there's an app for that

Beloved Houston weather website launches new app

Space City Weather's new app tracks humidity (yes!). Screencap via Space City Weather

If necessity is indeed the mother of invention, Houston is oddly lucky that longtime Houston science/tech writer Eric Berger was compelled to launch his Space City Weather website.

Departing the Houston Chronicle, Berger realized that in the city, "a calm, rational approach to weather reporting works really well," he told this writer in 2016.

For six years, devotees have flocked to his site on the daily for that no-nonsense, rational reporting (no "wishcasting," as he calls it, here). Now, Space City Weather has reached yet a new milestone with the launch of a clever, Houston-centric app.

The just-launched app is available on Android and iOS devices; fortunately, few differences exist between the two platforms. As pointed out by Dwight Silverman on the site, users can choose from one of five zones closest to them for forecasts and conditions: Houston (Bush Intercontinental Airport), Hobby Airport, Conroe, Galveston, and Katy.

Users can find three simple screens. At the top of the initial screen are current conditions, the hourly forecast, and most-recent Space City Weather posts. Scrolling down reveals a seven-day forecast and the current radar from the National Weather Service.

Push notifications are also available and the creators stress that no ads, in-app purchases, no tracking or hoovering of your personal information exist." We gather diagnostic data to make sure the app is working properly, and that's it. We respect your privacy," Silverman writes. (Much appreciated.)

Hair day planning locals will love that this whimsical app finds humidity sharing equal billing with the current temperature atop the home screen.

With Version 1 in the books, app creators urge users to report bugs as updates arrive. If the app explodes in popularity in the same way as the parent site did (we'll go ahead and call it now), the forecast is clearly bright for Space City Weather.

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This article originally ran on CultureMap.

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Building Houston

 
 

Vanessa Wyche, director of the Johnson Space Center, gave the keynote address at this year's State of Space event. Screenshot via houston.org

Is the Space City poised to continue its reign as an innovative hub for space exploration? All signs point to yes, according to a group of experts.

The Greater Houston Partnership hosted its annual State of Space this week. The virtual event featured a keynote address from Vanessa Wyche, director of NASA Johnson Space Center, and a panel moderated by David Alexander, chair of aerospace and aviation committee at the GHP and the director of the Rice Space Institute.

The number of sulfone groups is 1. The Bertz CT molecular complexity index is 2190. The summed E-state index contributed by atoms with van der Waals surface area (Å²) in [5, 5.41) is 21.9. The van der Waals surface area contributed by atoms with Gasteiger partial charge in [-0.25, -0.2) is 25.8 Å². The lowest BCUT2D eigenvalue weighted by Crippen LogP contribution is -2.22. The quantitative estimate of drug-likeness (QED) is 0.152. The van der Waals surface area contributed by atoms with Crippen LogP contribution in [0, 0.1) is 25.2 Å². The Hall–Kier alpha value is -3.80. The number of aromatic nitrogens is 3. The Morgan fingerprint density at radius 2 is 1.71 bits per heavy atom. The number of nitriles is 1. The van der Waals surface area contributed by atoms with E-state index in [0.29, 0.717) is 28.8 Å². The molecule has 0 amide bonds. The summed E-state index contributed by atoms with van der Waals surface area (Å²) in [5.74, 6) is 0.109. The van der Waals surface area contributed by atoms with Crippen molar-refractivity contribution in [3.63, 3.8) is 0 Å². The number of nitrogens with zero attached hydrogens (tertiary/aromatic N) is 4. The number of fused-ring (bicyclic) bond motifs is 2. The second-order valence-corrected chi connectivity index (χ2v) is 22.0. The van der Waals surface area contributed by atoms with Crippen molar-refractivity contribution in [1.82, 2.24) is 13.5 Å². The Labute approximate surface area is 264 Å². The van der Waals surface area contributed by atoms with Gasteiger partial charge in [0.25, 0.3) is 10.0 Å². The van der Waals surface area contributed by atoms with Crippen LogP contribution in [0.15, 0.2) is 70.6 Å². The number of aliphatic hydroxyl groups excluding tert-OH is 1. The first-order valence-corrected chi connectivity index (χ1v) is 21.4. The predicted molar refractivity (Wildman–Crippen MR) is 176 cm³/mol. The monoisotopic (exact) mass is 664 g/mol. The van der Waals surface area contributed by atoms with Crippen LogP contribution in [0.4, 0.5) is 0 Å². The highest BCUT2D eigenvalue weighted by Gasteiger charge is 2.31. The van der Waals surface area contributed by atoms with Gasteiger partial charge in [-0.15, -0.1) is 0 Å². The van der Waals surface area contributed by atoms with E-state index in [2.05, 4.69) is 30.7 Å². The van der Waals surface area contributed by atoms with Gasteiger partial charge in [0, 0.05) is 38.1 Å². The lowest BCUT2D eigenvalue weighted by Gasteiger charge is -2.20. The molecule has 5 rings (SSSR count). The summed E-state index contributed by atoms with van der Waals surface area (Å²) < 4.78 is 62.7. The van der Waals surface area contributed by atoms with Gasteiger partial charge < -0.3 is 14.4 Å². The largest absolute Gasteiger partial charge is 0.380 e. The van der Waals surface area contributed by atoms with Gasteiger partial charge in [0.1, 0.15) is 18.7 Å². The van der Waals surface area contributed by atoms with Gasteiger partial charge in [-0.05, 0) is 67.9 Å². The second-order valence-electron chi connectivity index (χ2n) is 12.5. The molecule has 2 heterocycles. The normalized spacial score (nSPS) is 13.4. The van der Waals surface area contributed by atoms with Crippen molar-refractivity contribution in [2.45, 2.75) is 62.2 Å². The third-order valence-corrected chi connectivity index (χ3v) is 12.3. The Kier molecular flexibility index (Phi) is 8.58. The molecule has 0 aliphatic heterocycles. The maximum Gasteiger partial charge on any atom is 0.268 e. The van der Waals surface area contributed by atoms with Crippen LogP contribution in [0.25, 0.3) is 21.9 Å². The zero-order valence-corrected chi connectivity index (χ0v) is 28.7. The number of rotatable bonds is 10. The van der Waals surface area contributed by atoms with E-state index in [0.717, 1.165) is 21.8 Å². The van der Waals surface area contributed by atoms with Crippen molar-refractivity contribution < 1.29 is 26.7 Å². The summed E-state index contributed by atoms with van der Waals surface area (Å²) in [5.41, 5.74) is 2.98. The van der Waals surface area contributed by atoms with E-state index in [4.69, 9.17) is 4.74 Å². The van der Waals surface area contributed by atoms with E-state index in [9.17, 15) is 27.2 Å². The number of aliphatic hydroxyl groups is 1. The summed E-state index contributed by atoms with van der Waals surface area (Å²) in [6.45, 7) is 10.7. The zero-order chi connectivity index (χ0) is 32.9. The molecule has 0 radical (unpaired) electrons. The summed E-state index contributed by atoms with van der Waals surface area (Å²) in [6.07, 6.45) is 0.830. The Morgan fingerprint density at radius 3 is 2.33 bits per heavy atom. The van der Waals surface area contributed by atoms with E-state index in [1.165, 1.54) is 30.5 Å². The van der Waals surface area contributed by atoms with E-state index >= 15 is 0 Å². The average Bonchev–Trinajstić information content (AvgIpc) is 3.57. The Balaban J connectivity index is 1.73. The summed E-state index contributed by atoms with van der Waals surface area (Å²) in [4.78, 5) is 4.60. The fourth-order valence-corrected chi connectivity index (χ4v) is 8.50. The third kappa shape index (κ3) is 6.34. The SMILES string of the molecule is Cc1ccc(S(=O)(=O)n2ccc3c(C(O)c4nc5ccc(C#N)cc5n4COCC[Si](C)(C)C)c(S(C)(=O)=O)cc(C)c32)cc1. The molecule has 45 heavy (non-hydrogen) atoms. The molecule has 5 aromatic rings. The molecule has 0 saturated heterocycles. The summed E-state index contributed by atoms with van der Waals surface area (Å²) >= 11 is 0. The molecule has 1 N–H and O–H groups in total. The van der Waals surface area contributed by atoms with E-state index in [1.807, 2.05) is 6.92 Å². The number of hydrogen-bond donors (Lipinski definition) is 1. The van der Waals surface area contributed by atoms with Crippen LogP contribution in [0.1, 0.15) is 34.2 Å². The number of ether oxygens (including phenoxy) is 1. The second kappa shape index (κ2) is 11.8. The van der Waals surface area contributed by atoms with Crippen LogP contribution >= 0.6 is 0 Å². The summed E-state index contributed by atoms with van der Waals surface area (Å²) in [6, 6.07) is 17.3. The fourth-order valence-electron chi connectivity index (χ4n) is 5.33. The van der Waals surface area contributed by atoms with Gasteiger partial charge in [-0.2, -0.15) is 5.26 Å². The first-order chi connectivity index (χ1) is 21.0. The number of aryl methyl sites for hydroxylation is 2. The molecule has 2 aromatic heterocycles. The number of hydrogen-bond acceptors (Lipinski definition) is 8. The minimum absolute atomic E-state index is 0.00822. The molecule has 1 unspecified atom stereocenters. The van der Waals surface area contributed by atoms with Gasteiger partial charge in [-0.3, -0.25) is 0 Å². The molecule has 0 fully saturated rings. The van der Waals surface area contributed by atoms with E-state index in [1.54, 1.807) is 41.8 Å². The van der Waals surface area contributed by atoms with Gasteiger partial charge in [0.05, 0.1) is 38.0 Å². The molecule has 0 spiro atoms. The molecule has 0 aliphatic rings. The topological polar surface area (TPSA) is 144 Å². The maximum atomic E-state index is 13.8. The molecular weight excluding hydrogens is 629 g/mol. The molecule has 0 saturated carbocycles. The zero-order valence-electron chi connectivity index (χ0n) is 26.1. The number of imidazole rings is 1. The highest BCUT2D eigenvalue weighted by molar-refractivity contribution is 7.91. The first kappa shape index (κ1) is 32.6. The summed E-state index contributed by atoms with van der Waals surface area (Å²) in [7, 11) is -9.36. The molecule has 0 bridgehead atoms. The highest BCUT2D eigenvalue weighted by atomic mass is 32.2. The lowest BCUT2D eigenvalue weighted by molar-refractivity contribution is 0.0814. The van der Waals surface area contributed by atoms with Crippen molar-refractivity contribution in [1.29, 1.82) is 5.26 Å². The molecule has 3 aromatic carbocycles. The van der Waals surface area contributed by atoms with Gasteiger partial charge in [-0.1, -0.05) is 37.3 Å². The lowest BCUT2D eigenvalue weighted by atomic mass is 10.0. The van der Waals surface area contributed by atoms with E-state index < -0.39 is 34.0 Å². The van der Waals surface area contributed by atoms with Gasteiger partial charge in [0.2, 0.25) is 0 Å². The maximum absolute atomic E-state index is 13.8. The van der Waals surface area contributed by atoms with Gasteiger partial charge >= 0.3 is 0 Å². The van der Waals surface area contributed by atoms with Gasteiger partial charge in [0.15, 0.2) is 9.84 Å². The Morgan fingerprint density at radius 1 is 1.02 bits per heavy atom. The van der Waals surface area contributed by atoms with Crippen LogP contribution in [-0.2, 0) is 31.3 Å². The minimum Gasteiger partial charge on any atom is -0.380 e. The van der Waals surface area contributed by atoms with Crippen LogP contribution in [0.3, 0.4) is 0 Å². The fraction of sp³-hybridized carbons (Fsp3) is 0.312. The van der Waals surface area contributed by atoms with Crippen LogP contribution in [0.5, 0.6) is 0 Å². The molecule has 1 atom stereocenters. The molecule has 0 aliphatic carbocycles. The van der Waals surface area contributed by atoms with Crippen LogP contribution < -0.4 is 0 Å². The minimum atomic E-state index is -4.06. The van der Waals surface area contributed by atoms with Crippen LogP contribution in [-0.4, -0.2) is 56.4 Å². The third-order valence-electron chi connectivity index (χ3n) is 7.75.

The conversations focused on the space innovation activity happening in Houston, as well as an update on the industry as a whole has space commercialization continues to develop. All the speakers addressed how Houston has what it takes to remain a hub for the sector.

"The future looks very bright for Houston that we will remain a leader in Houston spaceflight," Wyche says in her address.

Here are a few other memorable moments from the event.

"Houston, I feel, is poised to be a leader. We have led in human space flight, and we will a leader in commercialization."

— Wyche says in her keynote address, which gave a thorough overview of what all NASA is working on at JSC. She calls out specifically how startups are a driving force in commercialization. JSC is working with local accelerator programs at The Ion and MassChallenge.

"These startups help us to connect to tomorrow's space innovation leaders, and gives our team the opportunity to mentor these entrepreneurs as we work to advance both our scientific and technical knowledge," she says.

"The ability to have a place where government, academia, and industry can come together and share ideas and innovation is incredibly powerful."

​— Steve Altemus, president and CEO of Intuitive Machines LLC, specifically talking about the Houston Spaceport, where Intuitive Machines has signed on as a tenant. Altemus adds that a major key to leading space commercialization is a trained workforce, which the spaceport is focused on cultivating.

"We shouldn't discount the character that Houston has from the standpoint as a great place to build a business."

— Tim Kopra, vice president of robotics and space at MDA Ltd., says, adding that Houston is a big city that feels like a small town. "We need to incentivize companies to come and stay," he says.

"Great cities — like great companies — understand that if you're still, you're probably moving backwards. ... I think Houston gets it in that regard."

— Todd May, senior vice president of science and space at KBR, says, adding that Houston realizes it needs to be on the offensive side to bring innovation to the game, positioning the city very well for the future.

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